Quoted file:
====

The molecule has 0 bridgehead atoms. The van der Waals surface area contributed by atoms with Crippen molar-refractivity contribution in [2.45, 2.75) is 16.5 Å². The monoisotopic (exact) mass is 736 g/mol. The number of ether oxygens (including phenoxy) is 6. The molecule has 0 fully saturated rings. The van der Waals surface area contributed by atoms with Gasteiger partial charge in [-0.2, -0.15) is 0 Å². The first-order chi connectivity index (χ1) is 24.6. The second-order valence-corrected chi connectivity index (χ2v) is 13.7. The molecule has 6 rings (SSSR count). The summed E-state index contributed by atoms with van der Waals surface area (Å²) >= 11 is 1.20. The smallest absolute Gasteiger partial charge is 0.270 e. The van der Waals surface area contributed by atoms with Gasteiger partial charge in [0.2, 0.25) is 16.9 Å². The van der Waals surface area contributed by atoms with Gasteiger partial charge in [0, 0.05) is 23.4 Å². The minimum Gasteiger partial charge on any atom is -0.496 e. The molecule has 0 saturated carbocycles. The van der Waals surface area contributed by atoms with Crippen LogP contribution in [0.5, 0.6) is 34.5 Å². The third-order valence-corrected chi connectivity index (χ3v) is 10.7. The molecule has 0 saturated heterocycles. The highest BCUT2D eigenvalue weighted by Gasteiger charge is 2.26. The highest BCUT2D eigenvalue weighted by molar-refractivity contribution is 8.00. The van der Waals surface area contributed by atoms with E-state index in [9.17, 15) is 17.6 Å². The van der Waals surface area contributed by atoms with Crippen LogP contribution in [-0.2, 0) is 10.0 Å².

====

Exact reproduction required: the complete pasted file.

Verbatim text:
The molecule has 0 bridgehead atoms. The van der Waals surface area contributed by atoms with Crippen molar-refractivity contribution in [2.45, 2.75) is 16.5 Å². The monoisotopic (exact) mass is 736 g/mol. The number of ether oxygens (including phenoxy) is 6. The molecule has 0 fully saturated rings. The van der Waals surface area contributed by atoms with Gasteiger partial charge in [-0.2, -0.15) is 0 Å². The first-order chi connectivity index (χ1) is 24.6. The second-order valence-corrected chi connectivity index (χ2v) is 13.7. The molecule has 6 rings (SSSR count). The summed E-state index contributed by atoms with van der Waals surface area (Å²) >= 11 is 1.20. The smallest absolute Gasteiger partial charge is 0.270 e. The van der Waals surface area contributed by atoms with Gasteiger partial charge in [0.2, 0.25) is 16.9 Å². The van der Waals surface area contributed by atoms with Gasteiger partial charge in [0, 0.05) is 23.4 Å². The minimum Gasteiger partial charge on any atom is -0.496 e. The molecule has 0 saturated carbocycles. The van der Waals surface area contributed by atoms with Crippen LogP contribution in [0.5, 0.6) is 34.5 Å². The third-order valence-corrected chi connectivity index (χ3v) is 10.7. The molecule has 0 saturated heterocycles. The highest BCUT2D eigenvalue weighted by Gasteiger charge is 2.26. The highest BCUT2D eigenvalue weighted by molar-refractivity contribution is 8.00. The van der Waals surface area contributed by atoms with E-state index in [9.17, 15) is 17.6 Å². The van der Waals surface area contributed by atoms with Crippen LogP contribution in [-0.2, 0) is 10.0 Å².